DETROIT, July 18 General Motors Co in
2003 and 2004 made changes to redesigned ignition switch parts
on four models but did not ensure that older, potentially faulty
parts were taken out of circulation, the automaker said in a
filing with U.S. safety regulators made public on Friday.
That means that an unknown number of possibly flawed parts
could have been used to service GM models brought in for repair
at dealerships or repair shops after the redesign was made.
A GM spokesman said that no crashes, injuries or deaths have
been reported in any of the four older model Chevrolet Malibu,
Pontiac Grand Prix and Grand Am, and Oldsmobile Alero that are
involved in the issue.
So far this year, GM has recalled nearly 29 million
vehicles, including about 14.7 million for ignition switch
problems. Its chief executive, Mary Barra, has testified in
Washington four times this year, claiming that GM is observing a
new culture on consumer safety. Her latest appearance was on
Earlier this year, GM informed regulators that one of its
top engineers, Ray DeGiorgio, approved a redesigned ignition
switch for small cars including the Chevrolet Cobalt but did not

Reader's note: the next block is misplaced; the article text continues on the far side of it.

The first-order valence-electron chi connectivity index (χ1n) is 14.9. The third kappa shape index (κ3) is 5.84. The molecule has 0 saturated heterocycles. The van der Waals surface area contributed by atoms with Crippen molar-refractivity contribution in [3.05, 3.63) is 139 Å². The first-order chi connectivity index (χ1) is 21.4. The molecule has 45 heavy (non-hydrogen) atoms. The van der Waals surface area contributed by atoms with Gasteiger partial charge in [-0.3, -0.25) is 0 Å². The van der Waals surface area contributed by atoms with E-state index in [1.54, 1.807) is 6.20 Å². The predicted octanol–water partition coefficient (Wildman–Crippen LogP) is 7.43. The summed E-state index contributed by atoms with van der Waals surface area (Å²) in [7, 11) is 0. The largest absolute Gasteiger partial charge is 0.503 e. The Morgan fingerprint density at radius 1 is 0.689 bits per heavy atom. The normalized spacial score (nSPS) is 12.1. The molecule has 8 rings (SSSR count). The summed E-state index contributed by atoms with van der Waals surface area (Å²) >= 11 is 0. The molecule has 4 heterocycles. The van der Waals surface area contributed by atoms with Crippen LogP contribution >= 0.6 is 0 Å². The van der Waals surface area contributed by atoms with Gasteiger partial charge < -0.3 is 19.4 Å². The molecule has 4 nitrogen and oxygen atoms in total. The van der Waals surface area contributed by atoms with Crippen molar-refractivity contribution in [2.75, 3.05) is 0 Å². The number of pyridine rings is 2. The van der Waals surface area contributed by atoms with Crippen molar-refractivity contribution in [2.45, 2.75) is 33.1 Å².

change the part number.
GM has admitted that at least 13 people were killed in
Cobalt and other small car models with faulty ignition switches,
which could cause engines to shut off while driving, leading to
a sudden loss of power steering and power brakes and the failure
of air bags to deploy in a crash.
A GM spokesman said on Friday DeGiorgio also approved the
redesigned ignition switches in the Grand Prix and other models
to which no deaths have been linked.
In the case of the Grand Prix, the GM letter to the National
Highway Traffic Safety Administration, dated July 16 shows that
in 2004, the part number to the redesigned part was not changed.
For the Malibu, Grand Am and Alero, in 2003 a redesigned
part was given a new number, but because the older parts were
marked for use by service technicians, it is possible that they
could have been put into cars brought in for repair, the letter
GM spokesman Alan Adler said on Friday that while older
parts may have been used to fix ignition switches in cars,
"nothing in our data suggests that there is a danger out there."
The Grand Prix, Grand Am, Alero and Malibu were part of a
June 30 GM recall that included 7.6 million cars, most of them
in the United States, for possibly faulty ignition switches.
DeGiorgio was one of the 15 GM employees pushed out of the
company since this year's safety crisis began.
The Grand Prix affected are model years 2004 to 2008, the
Malibu 1997 to 2005, the Grand Am 1999 to 2005 and the Alero
1999 to 2004.
(Reporting by Bernie Woodall; Editing by Mohammad Zargham)